What does 'Time Costs Deals' mean when buying a property?

Find out what Time Costs Deals means when you are buying a property. 'What does Time Costs Deals mean?' plus over 150 other property related terms and jargon in plain English

Time Costs Deals

OK, this isn't so much a term as it is a mantra. In How to Really Buy a Property I devote an entire chapter to it ... but why?

The period of time between Sale Agreed and Exchange of Contracts can be weeks or months during which you or the buyer can simply walk away. Neither of you are legally obliged to go through with the deal.

It takes such an age because your solicitor needs to gather together numerous documents from a number of different parties, all of whom can drag their feet be it through overwork, laziness or just general incompetence. Few have any financial motivation to make the deal happen.

Solicitors get paid (except for the ones who offer "No Deal No Fee"), surveyors get paid, managing agents get paid. All regardless of whether or not you get your property. The only party that is financially invested is the estate agent but whether they care or not varies greatly. Some don't - they just accept a certain percentage of deals will fail.

The longer the period of time, the more probable events will happen that will kill your purchase - as someone once said to me "I was going to get back to you but then life happened" which I think is a great way of explaining it.

As a buyer you need the seller to carry on wanting to sell until you exchange contracts at which point they are legally bound to sell. But the seller is just a person like you and things can happen in their lives that will make them change their mind.

They can lose their job and decide they can't afford the place they were thinking of moving to. A Buy to Let investor can get a great tenancy offer and decide to rent the property out instead. A couple can break up and so decide to put the whole sale on ice while they sort themselves out. In the book I list dozens of things that can happen in life which will cause the vendor to stop selling.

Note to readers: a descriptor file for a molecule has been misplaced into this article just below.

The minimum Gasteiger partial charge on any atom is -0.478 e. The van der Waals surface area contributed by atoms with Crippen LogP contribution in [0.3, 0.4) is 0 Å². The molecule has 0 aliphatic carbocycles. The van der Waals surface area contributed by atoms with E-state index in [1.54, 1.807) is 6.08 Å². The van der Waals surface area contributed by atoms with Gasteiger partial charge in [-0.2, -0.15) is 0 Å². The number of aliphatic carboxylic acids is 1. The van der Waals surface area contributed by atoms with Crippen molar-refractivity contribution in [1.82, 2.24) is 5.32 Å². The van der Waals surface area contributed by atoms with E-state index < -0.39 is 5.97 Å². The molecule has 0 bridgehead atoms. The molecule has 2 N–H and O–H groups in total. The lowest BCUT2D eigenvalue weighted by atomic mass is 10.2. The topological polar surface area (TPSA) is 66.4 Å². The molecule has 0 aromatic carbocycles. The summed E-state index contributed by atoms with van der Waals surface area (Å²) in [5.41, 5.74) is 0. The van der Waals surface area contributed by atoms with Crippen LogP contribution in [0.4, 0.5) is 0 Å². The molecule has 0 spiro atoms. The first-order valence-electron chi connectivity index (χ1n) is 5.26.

Most of the events I list are going to happen to all of us at some point in our lives so its just a simple case of probability. If those events are going to happen then the longer it takes to get to exchange of contracts, the more likely it is one of those events will take place and the deal will "fall through".

So your aim, and that the estate agent, is to minimize the time period through Deal Chasing - chasing up all the parties that need to provide documents and generally being the person who, because their calling every other day, all the parties just want to get rid of by getting your deal through.

In How to Really Buy a Property I'll tell you exactly what you should be doing and when at every step of the way so you can chase your own deal through to a fast completion.

Search Results for 'deals' in
How to Really Buy a Property

"... let and what the text books don't tell you; Ways to get on the property ladder when it looks impossible; How professional buyers and investors work with estate agents to get better deals; Why you should see as many Financial Advisers as possible; What to do before you start viewing so you..."